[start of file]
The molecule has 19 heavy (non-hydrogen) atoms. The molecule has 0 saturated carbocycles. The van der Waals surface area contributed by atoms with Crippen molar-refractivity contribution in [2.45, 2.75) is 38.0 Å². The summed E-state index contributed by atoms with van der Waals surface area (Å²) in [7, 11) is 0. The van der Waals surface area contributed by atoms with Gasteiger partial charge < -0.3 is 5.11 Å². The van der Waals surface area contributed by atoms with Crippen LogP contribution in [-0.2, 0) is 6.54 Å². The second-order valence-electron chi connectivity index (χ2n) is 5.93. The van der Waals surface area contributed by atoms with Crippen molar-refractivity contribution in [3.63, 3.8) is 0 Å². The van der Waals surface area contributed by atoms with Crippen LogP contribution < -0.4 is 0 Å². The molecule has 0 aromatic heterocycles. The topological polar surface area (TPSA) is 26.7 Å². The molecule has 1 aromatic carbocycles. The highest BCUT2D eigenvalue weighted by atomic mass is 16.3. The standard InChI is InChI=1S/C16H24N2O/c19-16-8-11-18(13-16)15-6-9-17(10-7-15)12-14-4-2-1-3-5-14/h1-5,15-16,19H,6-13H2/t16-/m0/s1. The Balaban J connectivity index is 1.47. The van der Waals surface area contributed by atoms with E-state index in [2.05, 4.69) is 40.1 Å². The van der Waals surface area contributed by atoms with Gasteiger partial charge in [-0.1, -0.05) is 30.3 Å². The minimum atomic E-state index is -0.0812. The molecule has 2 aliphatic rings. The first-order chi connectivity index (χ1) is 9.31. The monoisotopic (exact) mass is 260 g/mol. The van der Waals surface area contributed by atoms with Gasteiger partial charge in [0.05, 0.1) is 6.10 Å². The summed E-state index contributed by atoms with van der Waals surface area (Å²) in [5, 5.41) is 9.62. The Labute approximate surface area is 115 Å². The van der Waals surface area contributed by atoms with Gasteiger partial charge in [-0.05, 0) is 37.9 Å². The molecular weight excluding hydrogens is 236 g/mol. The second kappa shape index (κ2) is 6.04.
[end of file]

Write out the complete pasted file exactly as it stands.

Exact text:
The molecule has 19 heavy (non-hydrogen) atoms. The molecule has 0 saturated carbocycles. The van der Waals surface area contributed by atoms with Crippen molar-refractivity contribution in [2.45, 2.75) is 38.0 Å². The summed E-state index contributed by atoms with van der Waals surface area (Å²) in [7, 11) is 0. The van der Waals surface area contributed by atoms with Gasteiger partial charge < -0.3 is 5.11 Å². The van der Waals surface area contributed by atoms with Crippen LogP contribution in [-0.2, 0) is 6.54 Å². The second-order valence-electron chi connectivity index (χ2n) is 5.93. The van der Waals surface area contributed by atoms with Crippen molar-refractivity contribution in [3.63, 3.8) is 0 Å². The van der Waals surface area contributed by atoms with Crippen LogP contribution < -0.4 is 0 Å². The molecule has 0 aromatic heterocycles. The topological polar surface area (TPSA) is 26.7 Å². The molecule has 1 aromatic carbocycles. The highest BCUT2D eigenvalue weighted by atomic mass is 16.3. The standard InChI is InChI=1S/C16H24N2O/c19-16-8-11-18(13-16)15-6-9-17(10-7-15)12-14-4-2-1-3-5-14/h1-5,15-16,19H,6-13H2/t16-/m0/s1. The Balaban J connectivity index is 1.47. The van der Waals surface area contributed by atoms with E-state index in [2.05, 4.69) is 40.1 Å². The van der Waals surface area contributed by atoms with Gasteiger partial charge in [-0.1, -0.05) is 30.3 Å². The minimum atomic E-state index is -0.0812. The molecule has 2 aliphatic rings. The first-order chi connectivity index (χ1) is 9.31. The monoisotopic (exact) mass is 260 g/mol. The van der Waals surface area contributed by atoms with Gasteiger partial charge in [0.05, 0.1) is 6.10 Å². The summed E-state index contributed by atoms with van der Waals surface area (Å²) in [5, 5.41) is 9.62. The Labute approximate surface area is 115 Å². The van der Waals surface area contributed by atoms with Gasteiger partial charge in [-0.05, 0) is 37.9 Å². The molecular weight excluding hydrogens is 236 g/mol. The second kappa shape index (κ2) is 6.04.